Grants And Resources for Entrepreneurs, Artists + Non-profits
grants + resources
Our mission during this time is to help our community and connect them to the resources they need to continue being successful Entrepreneur. Below is an ongoing updated list of current resources.
as of 3/25/20
Grants And Resources for Entrepreneurs, Artists + Non-profits
Filing for Unemployment Due to COVID-19
Along with applying to and searching for grants and funds, make sure to get your application into the state if you lost your job or income due to COVID-19. Unfortunately, self-employed individuals and contract employees are not eligible to apply for unemployment.
This rapid respond fund is geared towards community-based organizations who work predominantly with Asian American communities, in response to hate crimes and bias against Asian American communities because of COVID-19.
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Disabled Creator and Activist Pandemic Relief
Volunteers are currently collecting information for this fund aimed at giving aid to disabled creators and artists who’ve lost income due to the COVID-19 pandemic.
Foundation of Contemporary Arts Artist Relief Fund
This fund is open to U.S.-based artists who’ve fallen on hard times because of the coronavirus outbreak. If you’ve had a performance or show canceled because of COVID-19, apply.
Sweet Relief Musicians Fund
If you’re a musician or music industry worker who lost 50% of your income, you’re eligible to apply to this fund.
Musicians Foundation Fund
United States-based musicians who’ve been active for the past five years are eligible to apply for a microgrant. Keep in mind, this fund also asks for paperwork proving that most of your income has come from your work as a musician. We’re also not sure how they define a “professional musician” but there is an email on the page where you can inquire for more information.
Craft Emergency Relief Fund
Are you a United States-based craft artist looking for emergency funds? You must have been involved in craft-making (there’s a definition of “craft making” on the site) for at least three years before your emergency and you must be making a majority of your income from your art. Visit the site to learn more about eligibility to apply to this fund.
PEN American Writer’s Emergency Fund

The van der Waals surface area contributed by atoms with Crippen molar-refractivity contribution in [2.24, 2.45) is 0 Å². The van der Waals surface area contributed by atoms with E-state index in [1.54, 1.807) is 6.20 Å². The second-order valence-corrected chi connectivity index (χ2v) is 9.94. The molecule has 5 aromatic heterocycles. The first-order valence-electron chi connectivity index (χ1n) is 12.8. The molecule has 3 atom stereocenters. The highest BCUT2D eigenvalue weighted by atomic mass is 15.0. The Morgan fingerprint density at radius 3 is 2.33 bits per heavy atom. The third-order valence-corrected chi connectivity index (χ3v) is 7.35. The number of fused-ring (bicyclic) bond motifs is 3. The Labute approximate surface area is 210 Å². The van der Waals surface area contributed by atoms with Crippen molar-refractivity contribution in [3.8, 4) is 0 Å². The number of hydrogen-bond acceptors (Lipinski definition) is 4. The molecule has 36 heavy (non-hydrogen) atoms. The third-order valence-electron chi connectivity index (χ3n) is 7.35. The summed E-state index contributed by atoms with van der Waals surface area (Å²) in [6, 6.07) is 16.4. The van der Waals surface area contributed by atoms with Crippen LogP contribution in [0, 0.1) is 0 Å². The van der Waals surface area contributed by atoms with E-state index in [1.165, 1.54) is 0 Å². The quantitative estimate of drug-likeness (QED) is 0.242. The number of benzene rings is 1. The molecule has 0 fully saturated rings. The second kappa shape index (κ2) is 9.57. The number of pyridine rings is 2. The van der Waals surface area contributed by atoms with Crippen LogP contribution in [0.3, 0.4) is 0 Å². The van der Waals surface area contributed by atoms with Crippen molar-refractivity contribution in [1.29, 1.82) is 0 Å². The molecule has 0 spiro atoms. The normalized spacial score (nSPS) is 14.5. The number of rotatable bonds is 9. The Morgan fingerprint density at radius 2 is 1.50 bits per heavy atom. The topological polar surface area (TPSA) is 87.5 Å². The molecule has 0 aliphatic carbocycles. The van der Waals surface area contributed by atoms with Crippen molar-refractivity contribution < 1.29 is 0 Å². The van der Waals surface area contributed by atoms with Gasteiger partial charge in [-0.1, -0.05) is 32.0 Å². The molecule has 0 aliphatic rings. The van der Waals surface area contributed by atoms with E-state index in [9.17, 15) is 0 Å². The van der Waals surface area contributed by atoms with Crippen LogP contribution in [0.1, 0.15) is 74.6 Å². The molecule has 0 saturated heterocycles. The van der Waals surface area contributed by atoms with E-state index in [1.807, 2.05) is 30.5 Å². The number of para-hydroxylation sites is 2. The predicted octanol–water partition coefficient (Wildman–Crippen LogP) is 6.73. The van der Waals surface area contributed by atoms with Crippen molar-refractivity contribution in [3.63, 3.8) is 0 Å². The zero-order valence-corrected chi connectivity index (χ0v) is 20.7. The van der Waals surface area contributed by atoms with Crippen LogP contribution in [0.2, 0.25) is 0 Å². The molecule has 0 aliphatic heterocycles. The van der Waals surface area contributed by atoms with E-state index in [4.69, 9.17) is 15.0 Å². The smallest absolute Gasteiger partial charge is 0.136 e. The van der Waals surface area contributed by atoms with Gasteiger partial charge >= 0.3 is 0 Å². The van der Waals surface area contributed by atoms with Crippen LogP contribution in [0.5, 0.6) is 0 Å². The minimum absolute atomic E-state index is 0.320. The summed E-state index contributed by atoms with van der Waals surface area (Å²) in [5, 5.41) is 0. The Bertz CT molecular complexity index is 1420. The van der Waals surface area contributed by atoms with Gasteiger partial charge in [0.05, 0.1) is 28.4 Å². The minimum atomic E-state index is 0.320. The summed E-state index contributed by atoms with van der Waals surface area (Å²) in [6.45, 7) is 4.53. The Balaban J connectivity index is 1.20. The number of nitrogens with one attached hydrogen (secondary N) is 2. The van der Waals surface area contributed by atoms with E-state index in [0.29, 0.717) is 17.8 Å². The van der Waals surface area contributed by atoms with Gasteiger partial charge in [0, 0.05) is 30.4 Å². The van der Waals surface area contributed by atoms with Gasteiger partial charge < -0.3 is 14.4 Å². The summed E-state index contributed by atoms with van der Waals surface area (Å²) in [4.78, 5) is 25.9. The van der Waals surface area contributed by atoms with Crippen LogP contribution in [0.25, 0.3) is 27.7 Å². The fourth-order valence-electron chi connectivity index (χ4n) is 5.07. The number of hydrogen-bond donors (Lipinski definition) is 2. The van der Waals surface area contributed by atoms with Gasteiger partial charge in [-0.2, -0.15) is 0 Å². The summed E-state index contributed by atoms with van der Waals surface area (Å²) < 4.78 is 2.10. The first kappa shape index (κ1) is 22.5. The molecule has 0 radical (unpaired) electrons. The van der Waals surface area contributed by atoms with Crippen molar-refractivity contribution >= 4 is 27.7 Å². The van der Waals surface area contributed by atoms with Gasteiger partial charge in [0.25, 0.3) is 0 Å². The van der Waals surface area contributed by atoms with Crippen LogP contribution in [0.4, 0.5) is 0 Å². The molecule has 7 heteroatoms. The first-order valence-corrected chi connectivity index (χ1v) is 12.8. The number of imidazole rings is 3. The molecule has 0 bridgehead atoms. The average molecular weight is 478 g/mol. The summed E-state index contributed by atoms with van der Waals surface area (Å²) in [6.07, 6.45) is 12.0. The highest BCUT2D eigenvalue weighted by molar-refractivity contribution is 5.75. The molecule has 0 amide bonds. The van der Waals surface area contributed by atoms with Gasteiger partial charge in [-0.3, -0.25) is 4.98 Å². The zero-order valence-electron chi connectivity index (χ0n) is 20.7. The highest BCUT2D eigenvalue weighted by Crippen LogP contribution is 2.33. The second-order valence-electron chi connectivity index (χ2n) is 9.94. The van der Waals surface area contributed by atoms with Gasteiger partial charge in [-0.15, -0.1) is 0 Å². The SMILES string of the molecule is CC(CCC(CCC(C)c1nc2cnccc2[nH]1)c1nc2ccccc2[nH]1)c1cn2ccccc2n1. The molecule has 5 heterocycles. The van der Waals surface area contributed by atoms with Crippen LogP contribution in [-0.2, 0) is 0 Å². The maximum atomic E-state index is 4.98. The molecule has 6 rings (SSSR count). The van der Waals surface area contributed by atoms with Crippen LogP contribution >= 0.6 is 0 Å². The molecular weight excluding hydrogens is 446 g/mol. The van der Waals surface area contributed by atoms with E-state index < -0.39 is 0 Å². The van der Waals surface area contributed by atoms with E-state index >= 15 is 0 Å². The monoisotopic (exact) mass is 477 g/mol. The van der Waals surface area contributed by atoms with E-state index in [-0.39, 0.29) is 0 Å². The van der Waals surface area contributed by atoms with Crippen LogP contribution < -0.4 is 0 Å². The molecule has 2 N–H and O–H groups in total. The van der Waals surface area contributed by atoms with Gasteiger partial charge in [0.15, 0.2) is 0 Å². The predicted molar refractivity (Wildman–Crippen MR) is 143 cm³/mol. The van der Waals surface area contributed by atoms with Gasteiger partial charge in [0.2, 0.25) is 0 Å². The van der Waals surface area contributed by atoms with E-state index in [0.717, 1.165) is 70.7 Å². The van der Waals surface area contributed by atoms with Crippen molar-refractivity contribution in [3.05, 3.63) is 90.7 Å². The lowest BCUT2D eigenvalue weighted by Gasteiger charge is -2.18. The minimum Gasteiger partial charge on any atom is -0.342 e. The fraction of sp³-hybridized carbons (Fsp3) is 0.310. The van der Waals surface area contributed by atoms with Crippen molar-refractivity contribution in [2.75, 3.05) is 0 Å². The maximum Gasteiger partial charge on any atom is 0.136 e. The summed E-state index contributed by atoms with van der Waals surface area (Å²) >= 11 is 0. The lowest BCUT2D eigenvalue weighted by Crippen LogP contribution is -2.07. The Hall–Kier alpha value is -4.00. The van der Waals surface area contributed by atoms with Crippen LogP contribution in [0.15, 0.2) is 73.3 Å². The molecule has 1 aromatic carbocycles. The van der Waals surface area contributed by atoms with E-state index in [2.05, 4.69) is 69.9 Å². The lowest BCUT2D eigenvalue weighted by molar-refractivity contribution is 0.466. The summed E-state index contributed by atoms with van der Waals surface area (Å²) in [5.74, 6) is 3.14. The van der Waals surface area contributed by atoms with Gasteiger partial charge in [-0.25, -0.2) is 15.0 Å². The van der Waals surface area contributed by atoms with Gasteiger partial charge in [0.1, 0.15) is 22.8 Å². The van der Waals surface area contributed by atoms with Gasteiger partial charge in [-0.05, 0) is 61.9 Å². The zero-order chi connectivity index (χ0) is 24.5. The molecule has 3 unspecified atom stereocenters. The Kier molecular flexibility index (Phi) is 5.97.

This fund is for professional (published or produced) writers and editors who are in acute financial crisis. PEN America writes on their site that they’ll be updating with more critical information on March 25.
Boston Artist Relief Fund
This relief fund from the City of Boston is offering small grants, from $500 to $1,000, for artists in the area negatively impacted by venue closures and gig cancellations.
Theatre Community Benevolent Fund
All active individual theater practitioners and theater organizations can apply to this fund to offset operating costs and loss of income.
Boston Singers’ Relief Fund
New England-based classical singers who are dealing with canceled performances are invited to apply for grants of up to $500.
Boston Music Maker Relief Fund
Nonprofit organization The Record Co. organized this rapid response fund to help musicians negatively impacted by closures due to COVID-19. Grants go up to $200.
Passim Emergency Artist Relief Fund
Musicians who’ve performed or taught at Club Passim in Cambridge are eligible to apply for a grant up to $500.
Cambridge Artist Relief Fund
These grants for artists run between $200 to $1,000. To be eligible, you must either be a Cambridge resident or an artist working predominantly in Cambridge.
NONPROFIT AND SMALL BUSINESS RESOURCES
COVID-19 Preparedness for the Cultural Sector
Mass Cultural Council’s free webinar offers tools and solution for cultural organizing during the coronavirus outbreak.
COVID-19 Tools and Resources for Nonprofits
The Nonprofit Finance Fund put together this toolkit for nonprofits struggling to stay afloat during this time. Resources include links on how to secure funding, write grants and more.
Cambridge COVID-19 Emergency Fund
To apply to this fund, you must be a Cambridge resident or someone whose main source of income comes from Cambridge. Both Cambridge 501(c)(3) status organizations and small businesses with demonstrated loss of opportunity or income are invited to apply. Individuals or groups without 501(c)(3) status can also apply.
Running a Food Business in the Face of COVID-19
This resource list from CommonWealth Kitchen includes information on obtaining loans, work shares, crisis management and other HR-related aspects of business.
FINANCIAL RELIEF AND LOANS